What I’m going to invite you to do here requires a bit of time.
Maybe more time than the average blog post.
Bear with me because there might also be a great advantage in it for you. A lot of presentations tips along the way and a special bonus at the end.
What I want to do is analyze a great talk with you. I want to study it with you and understand what we can learn from it.
How much time should you set aside? Well you will need to watch the talk first and then read the post. The talk is 16 minutes long and this blog post takes 7 minutes to read.
It’s a lot to ask in this fast paced world. But, actually, the talk is just about this topic: how do you get your message across, when everybody has no time? How fitting.
This is a first, and to debut this new format I’ve chosen to analyze a talk by Gary Vaynerchuk – Gary Vee for his friends. He’s a best-selling book author, entrepreneur and energetic public speaker.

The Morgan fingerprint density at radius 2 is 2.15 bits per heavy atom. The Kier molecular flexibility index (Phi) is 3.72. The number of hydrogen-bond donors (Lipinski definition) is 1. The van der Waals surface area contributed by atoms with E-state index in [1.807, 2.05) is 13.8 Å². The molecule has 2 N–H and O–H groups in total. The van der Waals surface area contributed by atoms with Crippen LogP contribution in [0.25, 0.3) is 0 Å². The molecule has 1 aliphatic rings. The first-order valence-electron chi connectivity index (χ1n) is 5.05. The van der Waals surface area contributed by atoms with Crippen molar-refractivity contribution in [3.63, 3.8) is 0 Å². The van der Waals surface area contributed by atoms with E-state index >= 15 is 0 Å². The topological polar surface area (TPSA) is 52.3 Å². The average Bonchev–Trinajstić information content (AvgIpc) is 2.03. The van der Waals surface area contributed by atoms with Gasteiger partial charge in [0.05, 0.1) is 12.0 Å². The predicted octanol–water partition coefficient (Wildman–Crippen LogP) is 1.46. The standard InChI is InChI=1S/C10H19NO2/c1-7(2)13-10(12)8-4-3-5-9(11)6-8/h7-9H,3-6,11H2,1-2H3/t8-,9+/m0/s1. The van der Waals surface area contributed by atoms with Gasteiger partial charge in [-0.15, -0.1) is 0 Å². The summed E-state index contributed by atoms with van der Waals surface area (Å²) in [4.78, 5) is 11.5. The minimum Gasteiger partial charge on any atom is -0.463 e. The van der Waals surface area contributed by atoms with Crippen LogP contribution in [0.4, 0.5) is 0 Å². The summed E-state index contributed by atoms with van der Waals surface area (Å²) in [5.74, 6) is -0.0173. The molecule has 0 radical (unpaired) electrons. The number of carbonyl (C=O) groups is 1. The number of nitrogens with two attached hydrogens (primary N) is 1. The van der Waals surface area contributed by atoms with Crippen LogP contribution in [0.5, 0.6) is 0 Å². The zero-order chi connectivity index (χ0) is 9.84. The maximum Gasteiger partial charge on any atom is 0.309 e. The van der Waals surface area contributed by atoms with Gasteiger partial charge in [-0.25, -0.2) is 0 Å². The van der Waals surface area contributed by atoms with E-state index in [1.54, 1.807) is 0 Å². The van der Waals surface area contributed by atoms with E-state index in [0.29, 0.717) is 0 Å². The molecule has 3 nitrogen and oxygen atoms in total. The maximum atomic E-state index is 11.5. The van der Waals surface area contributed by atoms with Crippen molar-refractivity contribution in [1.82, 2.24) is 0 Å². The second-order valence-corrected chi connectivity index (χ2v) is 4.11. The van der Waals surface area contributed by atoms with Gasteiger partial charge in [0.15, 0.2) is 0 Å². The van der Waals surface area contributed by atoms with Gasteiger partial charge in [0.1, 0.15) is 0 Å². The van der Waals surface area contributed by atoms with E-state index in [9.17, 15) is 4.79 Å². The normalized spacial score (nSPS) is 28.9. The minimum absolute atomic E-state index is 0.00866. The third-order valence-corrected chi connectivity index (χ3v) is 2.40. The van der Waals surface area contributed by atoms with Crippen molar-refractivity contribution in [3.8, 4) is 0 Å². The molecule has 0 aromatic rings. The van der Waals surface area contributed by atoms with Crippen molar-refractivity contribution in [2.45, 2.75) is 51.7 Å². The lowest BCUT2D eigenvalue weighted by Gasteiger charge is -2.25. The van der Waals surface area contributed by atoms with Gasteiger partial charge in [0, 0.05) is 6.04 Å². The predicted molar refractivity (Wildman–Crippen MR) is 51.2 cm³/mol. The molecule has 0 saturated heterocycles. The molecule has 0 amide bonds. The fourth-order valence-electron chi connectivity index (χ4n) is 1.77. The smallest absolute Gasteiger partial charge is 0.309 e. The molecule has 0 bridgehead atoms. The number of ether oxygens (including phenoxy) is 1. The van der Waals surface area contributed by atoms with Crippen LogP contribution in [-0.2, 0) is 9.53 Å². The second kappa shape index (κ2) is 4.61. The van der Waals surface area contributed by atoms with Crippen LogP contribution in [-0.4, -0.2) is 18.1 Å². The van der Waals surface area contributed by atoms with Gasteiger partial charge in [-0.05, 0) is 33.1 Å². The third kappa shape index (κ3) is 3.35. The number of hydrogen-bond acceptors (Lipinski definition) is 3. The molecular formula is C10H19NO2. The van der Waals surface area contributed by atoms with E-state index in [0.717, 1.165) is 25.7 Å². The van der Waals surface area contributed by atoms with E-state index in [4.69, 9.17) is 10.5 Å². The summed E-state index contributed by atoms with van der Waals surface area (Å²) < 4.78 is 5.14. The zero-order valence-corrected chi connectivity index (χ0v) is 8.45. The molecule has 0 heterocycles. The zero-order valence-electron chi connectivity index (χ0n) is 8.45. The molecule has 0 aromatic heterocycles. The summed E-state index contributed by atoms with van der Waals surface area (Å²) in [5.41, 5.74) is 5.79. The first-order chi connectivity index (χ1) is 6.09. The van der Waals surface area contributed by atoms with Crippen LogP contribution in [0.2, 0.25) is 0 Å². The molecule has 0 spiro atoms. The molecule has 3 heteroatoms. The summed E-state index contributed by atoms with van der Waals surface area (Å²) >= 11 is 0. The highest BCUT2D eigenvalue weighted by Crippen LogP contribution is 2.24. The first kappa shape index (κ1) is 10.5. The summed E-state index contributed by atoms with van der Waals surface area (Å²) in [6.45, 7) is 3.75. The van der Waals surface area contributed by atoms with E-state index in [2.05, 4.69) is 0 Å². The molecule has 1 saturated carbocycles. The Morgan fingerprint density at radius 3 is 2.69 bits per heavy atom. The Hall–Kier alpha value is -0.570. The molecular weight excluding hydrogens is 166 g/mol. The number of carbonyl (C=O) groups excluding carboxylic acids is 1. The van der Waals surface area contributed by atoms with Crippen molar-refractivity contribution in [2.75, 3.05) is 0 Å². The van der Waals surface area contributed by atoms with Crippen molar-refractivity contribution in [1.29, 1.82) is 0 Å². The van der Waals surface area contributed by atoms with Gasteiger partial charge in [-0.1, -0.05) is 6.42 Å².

Let’s start with title of the talk: How to storytell in a Fast Paced Word. Quite fitting for anyone interested in becoming a Presentation Hero, isn’t it?
Here’s the video of the talk from YouTube. Watch it now!
The talk is quite compact. Gary Vee chose to use the whole time to make one major point: context should drive our content. Our understanding of the different ways we interact online on Facebook, Twitter, Tumblr, Pinterest should drive the way we produce content for these platforms.
This point, the core takeaway, arrives 8 minutes into the presentation.
Gary uses a well proven device: he underlines that he is about to deliver his main takeaway, that this is the highest point of his presentation and then drops the core message in an articulate yet simple way.